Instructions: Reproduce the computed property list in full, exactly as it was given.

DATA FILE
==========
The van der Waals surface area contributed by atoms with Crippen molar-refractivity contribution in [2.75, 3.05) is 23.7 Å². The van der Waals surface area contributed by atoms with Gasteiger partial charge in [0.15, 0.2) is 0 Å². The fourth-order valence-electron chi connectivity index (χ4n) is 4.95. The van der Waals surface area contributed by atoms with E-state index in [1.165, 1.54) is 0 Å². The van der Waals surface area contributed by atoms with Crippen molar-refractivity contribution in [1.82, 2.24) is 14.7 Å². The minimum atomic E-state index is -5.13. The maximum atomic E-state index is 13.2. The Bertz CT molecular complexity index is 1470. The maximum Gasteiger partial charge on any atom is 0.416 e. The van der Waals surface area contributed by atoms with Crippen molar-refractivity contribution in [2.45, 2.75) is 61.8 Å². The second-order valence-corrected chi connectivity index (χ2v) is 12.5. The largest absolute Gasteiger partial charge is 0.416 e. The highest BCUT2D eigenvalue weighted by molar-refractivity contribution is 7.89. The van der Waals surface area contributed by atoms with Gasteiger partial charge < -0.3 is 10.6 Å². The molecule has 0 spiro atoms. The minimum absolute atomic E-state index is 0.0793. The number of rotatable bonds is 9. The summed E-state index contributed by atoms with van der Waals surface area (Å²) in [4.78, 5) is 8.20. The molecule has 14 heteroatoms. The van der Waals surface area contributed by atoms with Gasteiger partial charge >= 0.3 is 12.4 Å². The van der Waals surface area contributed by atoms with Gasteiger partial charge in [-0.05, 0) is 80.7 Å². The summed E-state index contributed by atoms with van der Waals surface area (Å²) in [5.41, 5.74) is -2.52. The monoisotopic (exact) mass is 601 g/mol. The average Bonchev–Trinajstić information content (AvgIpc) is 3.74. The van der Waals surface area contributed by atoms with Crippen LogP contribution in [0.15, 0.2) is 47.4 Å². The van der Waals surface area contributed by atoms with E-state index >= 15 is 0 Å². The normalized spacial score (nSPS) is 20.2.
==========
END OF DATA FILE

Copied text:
The van der Waals surface area contributed by atoms with Crippen molar-refractivity contribution in [2.75, 3.05) is 23.7 Å². The van der Waals surface area contributed by atoms with Gasteiger partial charge in [0.15, 0.2) is 0 Å². The fourth-order valence-electron chi connectivity index (χ4n) is 4.95. The van der Waals surface area contributed by atoms with E-state index in [1.165, 1.54) is 0 Å². The van der Waals surface area contributed by atoms with Crippen molar-refractivity contribution in [1.82, 2.24) is 14.7 Å². The minimum atomic E-state index is -5.13. The maximum atomic E-state index is 13.2. The Bertz CT molecular complexity index is 1470. The maximum Gasteiger partial charge on any atom is 0.416 e. The van der Waals surface area contributed by atoms with Crippen molar-refractivity contribution in [2.45, 2.75) is 61.8 Å². The second-order valence-corrected chi connectivity index (χ2v) is 12.5. The largest absolute Gasteiger partial charge is 0.416 e. The highest BCUT2D eigenvalue weighted by molar-refractivity contribution is 7.89. The van der Waals surface area contributed by atoms with Gasteiger partial charge < -0.3 is 10.6 Å². The molecule has 0 spiro atoms. The minimum absolute atomic E-state index is 0.0793. The number of rotatable bonds is 9. The summed E-state index contributed by atoms with van der Waals surface area (Å²) in [4.78, 5) is 8.20. The molecule has 14 heteroatoms. The van der Waals surface area contributed by atoms with Gasteiger partial charge >= 0.3 is 12.4 Å². The van der Waals surface area contributed by atoms with Gasteiger partial charge in [-0.05, 0) is 80.7 Å². The summed E-state index contributed by atoms with van der Waals surface area (Å²) in [5.41, 5.74) is -2.52. The monoisotopic (exact) mass is 601 g/mol. The average Bonchev–Trinajstić information content (AvgIpc) is 3.74. The van der Waals surface area contributed by atoms with Crippen LogP contribution in [0.15, 0.2) is 47.4 Å². The van der Waals surface area contributed by atoms with E-state index >= 15 is 0 Å². The normalized spacial score (nSPS) is 20.2.